Tuesday, August 25, 2015

August 25 On This Day in Australia History

Australian South Sea Islander Federal Government Recognition Day 25th August.

1794 - In his State of the Settlement report, Grose writes: ‘Natives victualled from the store, five’.

1801 - Referring to Aboriginal attacks around Parramatta, George Caley told his employer, Sir Joseph Banks, ‘I have every reason to believe that the whites have been the greatest aggressors upon the whole.’

1824 - The first meeting of the Legislative Council of NSW was held in Government House in Sydney. The Legislative Council had five members appointed by Britain's Secretary of State and was presided over by Governor Brisbane.

1828 - Explorer Allan Cunningham set out from Ipswich in August, and after travelling for several days, he climbed Mount Mitchell. It was from here that he sighted Cunningham's Gap and the pastoral country that lay beyond, on this day. The discovery of Cunningham's Gap meant that graziers and farmers of the Darling Downs no longer needed to send their products overland to Sydney and markets. Instead, they could now travel the less arduous way of coastal shipping.

1831 - Captain Moriarty's letter of August 25 to the Colonial Secretary, fully set out the circumstances of the attack upon Dolly Dalrymple Johnson and her children in May earlier that year; a group of Aborigines mounted an attack on the Johnsons' hut while the mother was alone with her children. Armed with a musket, she held off the attack for six hours until help arrived. As a reward, the government granted her twenty acres (8 ha) of land at nearby Perth (Tasmania), where Johnson erected a dwelling.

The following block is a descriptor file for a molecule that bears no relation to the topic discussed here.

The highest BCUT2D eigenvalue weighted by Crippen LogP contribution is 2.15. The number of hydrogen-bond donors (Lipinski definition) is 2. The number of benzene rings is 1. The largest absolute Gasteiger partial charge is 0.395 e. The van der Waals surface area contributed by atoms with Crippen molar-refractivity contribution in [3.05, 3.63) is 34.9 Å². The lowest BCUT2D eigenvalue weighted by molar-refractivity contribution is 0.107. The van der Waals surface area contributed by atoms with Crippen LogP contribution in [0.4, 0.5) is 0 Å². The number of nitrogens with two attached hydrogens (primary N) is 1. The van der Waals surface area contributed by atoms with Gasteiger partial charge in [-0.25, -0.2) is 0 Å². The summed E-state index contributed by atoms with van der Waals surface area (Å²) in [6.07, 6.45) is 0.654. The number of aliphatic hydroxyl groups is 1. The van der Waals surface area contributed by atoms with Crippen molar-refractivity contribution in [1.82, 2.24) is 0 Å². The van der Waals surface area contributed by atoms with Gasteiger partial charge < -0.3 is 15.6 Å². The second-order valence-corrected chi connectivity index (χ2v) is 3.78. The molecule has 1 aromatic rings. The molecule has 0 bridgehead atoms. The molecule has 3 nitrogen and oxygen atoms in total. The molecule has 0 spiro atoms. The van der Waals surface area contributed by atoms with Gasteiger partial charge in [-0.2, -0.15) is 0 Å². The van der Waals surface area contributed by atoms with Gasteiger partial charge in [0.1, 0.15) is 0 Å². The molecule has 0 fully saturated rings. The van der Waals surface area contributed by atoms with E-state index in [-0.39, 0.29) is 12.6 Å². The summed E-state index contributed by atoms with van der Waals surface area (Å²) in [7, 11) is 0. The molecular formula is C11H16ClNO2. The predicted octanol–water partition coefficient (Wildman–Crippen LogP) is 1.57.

1835 - Governor Arthur (via John Hilder Wedge), sent a written testimonial of thanks to Murrengurk (William Buckley) for his services rendered during the negotiations of the treaty between John Batman and the Port Phillip Aboriginal peoples.

1840 - Two Aboriginal people were hanged at Encounter Bay on this day for their alleged part in the murder of 24 crew and passengers after the brig ‘Maria’ was wrecked on the Coorong.

1847 - The foundation stone of the first Jewish synagogue in Melbourne was laid by the synagogue president Solomon Benjamin. A scroll was placed in the foundation stone referring to the congregation as the “remnant of Israel”, a name that Melbourne Hebrew Congregation (MHC) still uses today.

1851 - With the introduction of a 30 shillings miners licensing fee the first protests against the fee erupted in Buninyong on the very day the policy was announced there.